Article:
In a preceding article we spoke about Bail in Barbados generally, with particular focus on the Barbadian Bail Act. If you read that article entitled ‘Bail in Barbados- Did You Know?’ you may recall that the Court has a discretion to grant or refuse to grant a person bail and in exercising this discretion the Court may consider certain factors set out by the Bail Act. For some time, Barbadians have been reacting to the Court’s granting of bail to persons accused of certain types of offences. Of particular interest to Barbadians is the Court’s granting of Bail to persons accused of murder. We will therefore briefly discuss whether a person accused of murder should be granted bail.
We realized in the former article that while Magistrates do not have the power to grant bail to persons accused of murder, judges of the High Court have the authority to grant bail to such persons. In Barbados, we have noticed that persons who were on remand for years after being charged with murder, have been granted bail by the Court. This has led to many persons expressing their disapproval with the Court’s decisions to grant accused persons bail.
Some persons complain that such a decision is unfair to family members of the victim. It is completely understandable that the relatives and friends of the victim would feel some emotion upon hearing that the person charged with the murder of their loved one was granted bail.
There are also persons who disagree with the granting of bail to persons accused of murder because they believe they pose a threat to members of society. There are others, who, because they may not understand what bail is and how it works argue that the accused was released with a slap on the wrist.
Before I refer to the Constitution of Barbados, I must point out that a person accused of murder has not been found guilty of the serious offence; they have only been charged with murder. It is of the greatest importance that we digest this. An accused person has not pleaded guilty neither has he or she been found guilty of the offence for which he or she is charged. Bail should therefore not be seen as a slap on the wrist since it is not a sentence. In fact, time spent on remand awaiting trial may be considered as punishment since, where there is a finding of guilt, the Court treats such time as part of the sentence.
I must also highlight that the fundamental question, among the many questions with which the Court is faced in deciding whether to grant bail, is whether the accused person will appear at Court for the trial of the matter.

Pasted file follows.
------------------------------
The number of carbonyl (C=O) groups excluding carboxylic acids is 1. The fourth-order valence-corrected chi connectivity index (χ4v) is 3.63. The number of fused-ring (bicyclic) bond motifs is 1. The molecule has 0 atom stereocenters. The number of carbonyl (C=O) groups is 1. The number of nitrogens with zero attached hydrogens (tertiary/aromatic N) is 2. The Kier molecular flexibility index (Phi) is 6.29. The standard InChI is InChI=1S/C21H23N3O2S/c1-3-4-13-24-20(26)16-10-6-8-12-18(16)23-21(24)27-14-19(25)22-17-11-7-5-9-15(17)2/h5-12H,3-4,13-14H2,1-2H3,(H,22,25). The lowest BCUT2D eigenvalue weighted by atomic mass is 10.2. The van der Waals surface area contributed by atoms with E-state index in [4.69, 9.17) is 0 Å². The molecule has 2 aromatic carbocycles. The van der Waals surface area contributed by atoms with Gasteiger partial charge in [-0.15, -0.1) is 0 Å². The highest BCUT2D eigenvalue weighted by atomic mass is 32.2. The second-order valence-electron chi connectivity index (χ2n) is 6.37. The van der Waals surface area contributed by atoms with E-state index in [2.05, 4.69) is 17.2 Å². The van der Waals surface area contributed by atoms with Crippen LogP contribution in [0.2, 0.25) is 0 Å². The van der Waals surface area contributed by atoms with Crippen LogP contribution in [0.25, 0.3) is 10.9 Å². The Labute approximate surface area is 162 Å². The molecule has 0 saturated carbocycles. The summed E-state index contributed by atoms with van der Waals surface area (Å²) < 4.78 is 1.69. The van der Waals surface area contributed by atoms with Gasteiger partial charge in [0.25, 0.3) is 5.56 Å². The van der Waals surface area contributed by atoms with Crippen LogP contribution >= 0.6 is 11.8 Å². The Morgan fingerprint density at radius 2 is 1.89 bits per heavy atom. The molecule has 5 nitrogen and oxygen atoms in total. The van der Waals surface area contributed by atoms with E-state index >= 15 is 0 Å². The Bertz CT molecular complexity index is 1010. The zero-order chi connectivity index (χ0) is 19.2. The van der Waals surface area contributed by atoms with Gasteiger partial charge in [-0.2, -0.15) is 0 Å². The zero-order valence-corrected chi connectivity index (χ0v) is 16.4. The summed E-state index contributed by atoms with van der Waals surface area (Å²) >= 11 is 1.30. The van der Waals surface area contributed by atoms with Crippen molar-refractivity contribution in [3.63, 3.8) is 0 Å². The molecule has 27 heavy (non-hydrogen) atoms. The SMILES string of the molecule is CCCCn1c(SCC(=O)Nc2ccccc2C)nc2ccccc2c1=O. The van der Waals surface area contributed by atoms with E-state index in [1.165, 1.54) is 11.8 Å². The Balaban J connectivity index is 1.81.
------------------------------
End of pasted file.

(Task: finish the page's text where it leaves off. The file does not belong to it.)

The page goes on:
Let us turn our attention to section 13 of the Constitution which provides for the right to personal liberty. Subsection 3 is of great significance to the matter at hand. I will set it out in full to avoid butchering the provision.
Any person who is arrested or detained-
(a) for the purpose of bringing him before a court in execution of the order of a court; or
(b) upon reasonable suspicion of his having committed or being about to commit a criminal offence,
and who is not released, shall be brought before a court as soon as is reasonably practicable; and if any person arrested or detained upon reasonable suspicion of his having committed or being about to commit a criminal offence is not tried within a reasonable time, then, without prejudice to any further proceedings which may be brought against him, he shall be released either unconditionally or upon reasonable conditions, including in particular such conditions as are reasonably necessary to ensure that he appears at a later date for trial or for proceedings preliminary to trial.
Therefore, given this Constitutional provision and the provisions contained in the Bail Act, a person accused of murder is entitled to apply for bail and further, has a right to bail if he or she is not tried in a reasonable time. The Court may attach suitable conditions to the bail to ensure that the accused appears at Court for subsequent court hearings or trial.
– Kara-Je Kellman
(You can read the article ‘Bail In Barbados – Did You Know?’ at: https://bealexattorneys.wordpress.com/2016/03/17/bail-in-barbados-did-you-know/)